You can come up with your own “freebie” and offer it in Slack channels. If your company already has a free offering, then feel free to share that in your team. If you don’t currently offer something free to prospects, you should come up with something. Examples of free offerings I’ve helped my clients with include:
Free tech consultations for nonprofits: Prospects could make an hour-long appointment with an IT consulting firm where they would fix any issue prospects brought to the table. They also offered free snacks during the meetings!
Free webinar masterclass to improve sales performance: Webinars are a great way to generate leads, and they’re attractive to prospects because the best ones are full of valuable information!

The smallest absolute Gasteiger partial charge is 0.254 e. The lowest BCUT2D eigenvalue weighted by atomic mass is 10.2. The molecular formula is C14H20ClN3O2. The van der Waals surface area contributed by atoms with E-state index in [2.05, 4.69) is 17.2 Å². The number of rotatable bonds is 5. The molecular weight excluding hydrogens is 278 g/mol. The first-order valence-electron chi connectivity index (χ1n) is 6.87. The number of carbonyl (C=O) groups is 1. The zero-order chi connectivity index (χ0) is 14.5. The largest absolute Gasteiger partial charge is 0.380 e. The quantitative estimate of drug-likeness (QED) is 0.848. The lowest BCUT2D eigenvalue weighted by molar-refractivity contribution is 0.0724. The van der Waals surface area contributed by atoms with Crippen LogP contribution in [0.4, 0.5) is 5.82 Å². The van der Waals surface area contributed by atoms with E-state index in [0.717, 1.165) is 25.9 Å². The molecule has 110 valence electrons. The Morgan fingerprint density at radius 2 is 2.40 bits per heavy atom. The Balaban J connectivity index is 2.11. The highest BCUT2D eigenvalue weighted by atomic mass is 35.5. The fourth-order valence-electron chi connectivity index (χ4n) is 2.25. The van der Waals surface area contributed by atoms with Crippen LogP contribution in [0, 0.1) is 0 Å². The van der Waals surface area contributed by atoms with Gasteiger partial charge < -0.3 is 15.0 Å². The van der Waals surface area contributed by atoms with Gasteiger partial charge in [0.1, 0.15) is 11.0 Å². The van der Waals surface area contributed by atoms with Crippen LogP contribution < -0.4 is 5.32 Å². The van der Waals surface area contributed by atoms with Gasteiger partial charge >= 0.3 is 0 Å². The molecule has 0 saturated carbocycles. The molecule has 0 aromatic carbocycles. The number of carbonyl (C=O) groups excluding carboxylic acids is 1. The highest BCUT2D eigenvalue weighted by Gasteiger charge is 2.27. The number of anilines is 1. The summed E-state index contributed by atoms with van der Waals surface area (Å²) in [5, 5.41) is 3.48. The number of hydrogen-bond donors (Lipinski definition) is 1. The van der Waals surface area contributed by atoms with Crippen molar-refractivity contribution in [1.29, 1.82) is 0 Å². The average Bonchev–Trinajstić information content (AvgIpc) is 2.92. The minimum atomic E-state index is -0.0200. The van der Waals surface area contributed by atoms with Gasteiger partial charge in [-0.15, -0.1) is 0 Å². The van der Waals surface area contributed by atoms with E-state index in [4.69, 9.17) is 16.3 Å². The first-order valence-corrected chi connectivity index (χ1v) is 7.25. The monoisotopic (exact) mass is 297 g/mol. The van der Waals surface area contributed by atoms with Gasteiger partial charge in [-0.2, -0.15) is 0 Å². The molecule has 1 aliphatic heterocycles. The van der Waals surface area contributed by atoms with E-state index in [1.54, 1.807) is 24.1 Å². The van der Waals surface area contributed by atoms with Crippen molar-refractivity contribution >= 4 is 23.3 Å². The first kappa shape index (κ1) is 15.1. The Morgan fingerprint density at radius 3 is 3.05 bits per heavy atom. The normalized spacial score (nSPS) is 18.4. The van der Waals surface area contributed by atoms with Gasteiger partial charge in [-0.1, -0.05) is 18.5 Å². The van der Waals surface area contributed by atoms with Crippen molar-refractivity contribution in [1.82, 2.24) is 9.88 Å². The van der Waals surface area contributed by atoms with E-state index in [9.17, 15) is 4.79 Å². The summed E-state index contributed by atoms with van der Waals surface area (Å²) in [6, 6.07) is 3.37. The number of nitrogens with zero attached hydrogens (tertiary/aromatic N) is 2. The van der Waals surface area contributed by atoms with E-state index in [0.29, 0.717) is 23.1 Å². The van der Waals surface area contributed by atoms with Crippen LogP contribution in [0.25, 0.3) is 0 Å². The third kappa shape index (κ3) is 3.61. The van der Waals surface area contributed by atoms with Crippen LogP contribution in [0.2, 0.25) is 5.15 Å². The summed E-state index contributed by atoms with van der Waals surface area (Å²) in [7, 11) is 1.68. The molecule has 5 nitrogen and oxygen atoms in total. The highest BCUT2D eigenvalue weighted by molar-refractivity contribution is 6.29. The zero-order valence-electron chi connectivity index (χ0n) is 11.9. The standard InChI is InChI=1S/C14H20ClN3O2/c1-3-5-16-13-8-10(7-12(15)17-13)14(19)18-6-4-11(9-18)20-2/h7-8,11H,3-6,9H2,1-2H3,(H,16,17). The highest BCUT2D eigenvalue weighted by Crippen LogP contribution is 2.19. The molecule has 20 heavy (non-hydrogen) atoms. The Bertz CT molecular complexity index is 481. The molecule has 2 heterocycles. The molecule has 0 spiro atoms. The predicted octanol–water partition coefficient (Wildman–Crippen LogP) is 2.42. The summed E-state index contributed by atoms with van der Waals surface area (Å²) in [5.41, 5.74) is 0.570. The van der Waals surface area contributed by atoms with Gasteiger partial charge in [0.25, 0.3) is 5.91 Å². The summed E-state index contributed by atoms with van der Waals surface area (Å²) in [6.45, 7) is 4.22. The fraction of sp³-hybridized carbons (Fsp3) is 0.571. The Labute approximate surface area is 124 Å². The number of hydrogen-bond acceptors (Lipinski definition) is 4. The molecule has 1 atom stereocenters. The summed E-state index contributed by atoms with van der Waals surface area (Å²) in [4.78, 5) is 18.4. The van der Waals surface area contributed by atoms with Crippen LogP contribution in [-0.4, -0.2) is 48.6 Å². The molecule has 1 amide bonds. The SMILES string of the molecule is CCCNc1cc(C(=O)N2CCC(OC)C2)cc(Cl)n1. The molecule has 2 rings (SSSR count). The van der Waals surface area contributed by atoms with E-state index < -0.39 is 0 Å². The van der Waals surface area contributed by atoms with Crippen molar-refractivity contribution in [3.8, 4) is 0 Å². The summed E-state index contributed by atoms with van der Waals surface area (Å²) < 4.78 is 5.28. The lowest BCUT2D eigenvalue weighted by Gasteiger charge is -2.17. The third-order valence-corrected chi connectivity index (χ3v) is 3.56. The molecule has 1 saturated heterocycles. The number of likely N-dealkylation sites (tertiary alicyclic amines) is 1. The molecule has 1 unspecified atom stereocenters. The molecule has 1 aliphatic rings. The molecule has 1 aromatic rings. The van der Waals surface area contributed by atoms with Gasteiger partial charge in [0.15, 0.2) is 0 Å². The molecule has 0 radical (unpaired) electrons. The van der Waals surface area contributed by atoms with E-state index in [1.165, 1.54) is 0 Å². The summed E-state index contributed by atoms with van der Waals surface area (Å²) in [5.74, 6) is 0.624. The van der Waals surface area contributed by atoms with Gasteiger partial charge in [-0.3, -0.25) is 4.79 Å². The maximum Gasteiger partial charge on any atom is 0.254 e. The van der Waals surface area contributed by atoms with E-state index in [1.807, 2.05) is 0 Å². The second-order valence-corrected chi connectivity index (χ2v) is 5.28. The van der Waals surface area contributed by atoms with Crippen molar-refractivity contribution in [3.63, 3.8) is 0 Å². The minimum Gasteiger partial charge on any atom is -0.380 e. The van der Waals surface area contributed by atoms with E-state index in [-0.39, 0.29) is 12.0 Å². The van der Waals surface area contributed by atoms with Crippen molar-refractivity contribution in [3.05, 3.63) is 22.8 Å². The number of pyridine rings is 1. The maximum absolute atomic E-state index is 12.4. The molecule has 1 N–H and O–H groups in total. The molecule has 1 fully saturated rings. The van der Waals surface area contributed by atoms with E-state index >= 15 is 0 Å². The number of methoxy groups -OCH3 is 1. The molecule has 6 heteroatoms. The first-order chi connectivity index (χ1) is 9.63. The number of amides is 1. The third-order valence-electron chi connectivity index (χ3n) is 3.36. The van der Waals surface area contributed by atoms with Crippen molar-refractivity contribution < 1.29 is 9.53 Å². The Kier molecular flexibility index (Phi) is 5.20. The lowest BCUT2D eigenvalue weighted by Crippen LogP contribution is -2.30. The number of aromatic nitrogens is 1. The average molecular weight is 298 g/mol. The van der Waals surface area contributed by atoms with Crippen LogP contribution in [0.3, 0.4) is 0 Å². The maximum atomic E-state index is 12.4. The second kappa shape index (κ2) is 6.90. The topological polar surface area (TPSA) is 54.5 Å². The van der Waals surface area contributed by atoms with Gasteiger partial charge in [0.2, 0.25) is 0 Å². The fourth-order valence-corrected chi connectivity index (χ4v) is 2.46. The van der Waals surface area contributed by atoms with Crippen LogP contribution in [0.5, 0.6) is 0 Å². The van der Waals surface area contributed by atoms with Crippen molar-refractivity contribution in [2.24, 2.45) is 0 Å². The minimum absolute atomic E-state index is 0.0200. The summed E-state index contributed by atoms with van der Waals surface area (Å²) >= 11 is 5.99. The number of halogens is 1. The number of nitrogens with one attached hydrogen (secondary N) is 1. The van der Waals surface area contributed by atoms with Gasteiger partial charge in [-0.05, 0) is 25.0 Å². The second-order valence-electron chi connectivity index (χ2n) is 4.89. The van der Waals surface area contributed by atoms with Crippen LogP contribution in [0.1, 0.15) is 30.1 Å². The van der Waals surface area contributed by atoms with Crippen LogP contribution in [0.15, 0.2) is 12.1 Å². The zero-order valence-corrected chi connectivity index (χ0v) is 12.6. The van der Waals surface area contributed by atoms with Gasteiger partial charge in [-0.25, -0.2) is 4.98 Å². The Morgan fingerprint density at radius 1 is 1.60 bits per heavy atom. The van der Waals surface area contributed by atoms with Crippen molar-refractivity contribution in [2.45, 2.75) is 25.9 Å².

Free wireframe sketch for new startups: Prospects that met with a design team would leave the meeting/call with a new wireframe sketch of their idea, along with a product road map.
I find it best to keep it short and to the point when posting your freebie. Make sure your post is relevant to the team you’re speaking to.
Here’s a post I made for a client’s IT consultations. Several people direct messaged me to set up an appointment:
Make your freebie valuable to your prospects (like my client did!) and pretty soon you’ll have a reputation…and fans!
3. Don’t be there for your own benefit
Don’t blast channels with salesy messages, as that conditions team members to ignore most of your comments and posts. Remember, people want to learn from one another in these communities. Share valuable content and offer free help. If you’re a marketer participating in a #marketing channel, share actionable blog posts you’ve come across.
4. Post in the right channel
If you’re unfamiliar with Slack, channels are designated “rooms” within a Slack team. For example, the community New York Startups may be divided into the following channels: #general, #legal, #marketing, #design, #programming, and #resources.